Neoplasia, Nasal and Paranasal
Tumors of the nasal passage and paranasal sinuses are uncommon and include a wide range of tumor types, reflecting the diverse tissues present in the head. Squamous cell carcinoma (SCC) is the most commonly diagnosed sinonasal tumor. Paranasal tumors are more common than nasal tumors. Most tumors are unilateral in occurrence.
• Secondary paranasal sinusitis is common with primary neoplasia of the sinuses because of disruption of normal sinus drainage mechanisms and the presence of necrotic tissue and secondary bacterial infection.
SCC, adenoma, adenocarcinoma, lymphoma, chondrosarcoma, fibroma, fibrosarcoma, osteoma (hamartoma), osteosarcoma, fibro-osseous tumors (fibrous dysplasia and ossifying fibroma), undifferentiated carcinomas and sarcomas, tumors of dental origin (eg, ameloblastoma), hemangioma, melanoma, mast cell tumor
• Most sinonasal tumors are slowly growing with an insidious onset of clinical signs. Horses typically have a history of developing nasal discharge (mucoid to purulent; maybe bloody) that persists and perhaps has a foul odor.
Nasal discharge: Malodorous, mucoid to purulent, and often bloody; unilateral or bilateral; reduced nasal airflow; increased respiratory noise localized to the nasal passage; dyspnea; external facial swelling (frontal and maxillary regions) is common with advanced disease; enlarged submandibular lymph nodes; epiphora; exophthalmos; ocular discharge; neurologic deficits; halitosis; dysphagia; inappetence.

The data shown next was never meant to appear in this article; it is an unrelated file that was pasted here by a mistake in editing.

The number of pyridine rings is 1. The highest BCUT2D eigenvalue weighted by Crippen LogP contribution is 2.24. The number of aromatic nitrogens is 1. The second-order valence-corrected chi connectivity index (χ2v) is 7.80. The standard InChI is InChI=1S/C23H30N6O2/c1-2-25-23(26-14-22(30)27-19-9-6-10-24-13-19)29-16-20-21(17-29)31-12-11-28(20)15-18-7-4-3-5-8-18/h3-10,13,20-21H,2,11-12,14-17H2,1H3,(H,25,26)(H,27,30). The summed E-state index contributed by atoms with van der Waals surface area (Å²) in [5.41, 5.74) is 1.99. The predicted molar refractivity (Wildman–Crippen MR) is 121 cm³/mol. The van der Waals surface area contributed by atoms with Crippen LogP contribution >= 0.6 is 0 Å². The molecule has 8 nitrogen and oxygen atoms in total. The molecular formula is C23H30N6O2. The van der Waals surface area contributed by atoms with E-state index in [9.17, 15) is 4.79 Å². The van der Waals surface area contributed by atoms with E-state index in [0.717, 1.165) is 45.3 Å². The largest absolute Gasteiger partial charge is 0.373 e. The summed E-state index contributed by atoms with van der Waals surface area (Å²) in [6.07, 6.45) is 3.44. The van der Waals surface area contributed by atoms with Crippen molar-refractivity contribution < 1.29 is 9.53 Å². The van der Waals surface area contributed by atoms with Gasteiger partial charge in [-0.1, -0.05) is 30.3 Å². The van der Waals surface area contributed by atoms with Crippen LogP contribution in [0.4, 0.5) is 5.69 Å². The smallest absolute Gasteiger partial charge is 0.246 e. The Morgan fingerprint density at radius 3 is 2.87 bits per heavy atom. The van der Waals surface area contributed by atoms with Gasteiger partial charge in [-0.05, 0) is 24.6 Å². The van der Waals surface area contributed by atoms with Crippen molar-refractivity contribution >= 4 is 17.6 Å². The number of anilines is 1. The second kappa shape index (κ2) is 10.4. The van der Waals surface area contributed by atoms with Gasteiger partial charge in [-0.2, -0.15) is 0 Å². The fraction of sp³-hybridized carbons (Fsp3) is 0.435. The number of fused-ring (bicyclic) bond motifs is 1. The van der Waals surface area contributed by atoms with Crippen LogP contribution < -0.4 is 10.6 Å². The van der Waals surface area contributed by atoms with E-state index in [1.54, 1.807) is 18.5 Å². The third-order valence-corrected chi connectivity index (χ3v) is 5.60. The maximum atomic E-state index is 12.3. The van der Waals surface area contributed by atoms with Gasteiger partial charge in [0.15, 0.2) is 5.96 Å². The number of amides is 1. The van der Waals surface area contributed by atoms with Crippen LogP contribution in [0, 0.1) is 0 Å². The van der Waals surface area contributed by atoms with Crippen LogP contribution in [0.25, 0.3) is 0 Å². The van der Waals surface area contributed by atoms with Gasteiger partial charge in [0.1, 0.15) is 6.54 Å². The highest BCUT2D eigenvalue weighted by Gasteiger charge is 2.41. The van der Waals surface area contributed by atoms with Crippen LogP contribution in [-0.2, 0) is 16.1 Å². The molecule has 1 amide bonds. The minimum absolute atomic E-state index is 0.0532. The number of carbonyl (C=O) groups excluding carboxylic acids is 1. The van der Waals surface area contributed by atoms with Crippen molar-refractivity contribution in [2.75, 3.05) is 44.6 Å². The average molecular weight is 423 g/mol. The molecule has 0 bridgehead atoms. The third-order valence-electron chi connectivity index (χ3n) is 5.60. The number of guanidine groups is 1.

• The frontal and ethmoidal sinuses have a greater density of mucosal glands, which may account for the increased incidence of glandular epithelial tumors in these locations compared with other sinus regions.
• Distant metastasis is rare; in addition to locally invasive and destructive growth, carcinomas frequently spread to other sites in the head (nasopharynx, oropharynx, periorbital, cranium, guttural pouch), resulting in diverse clinical signs.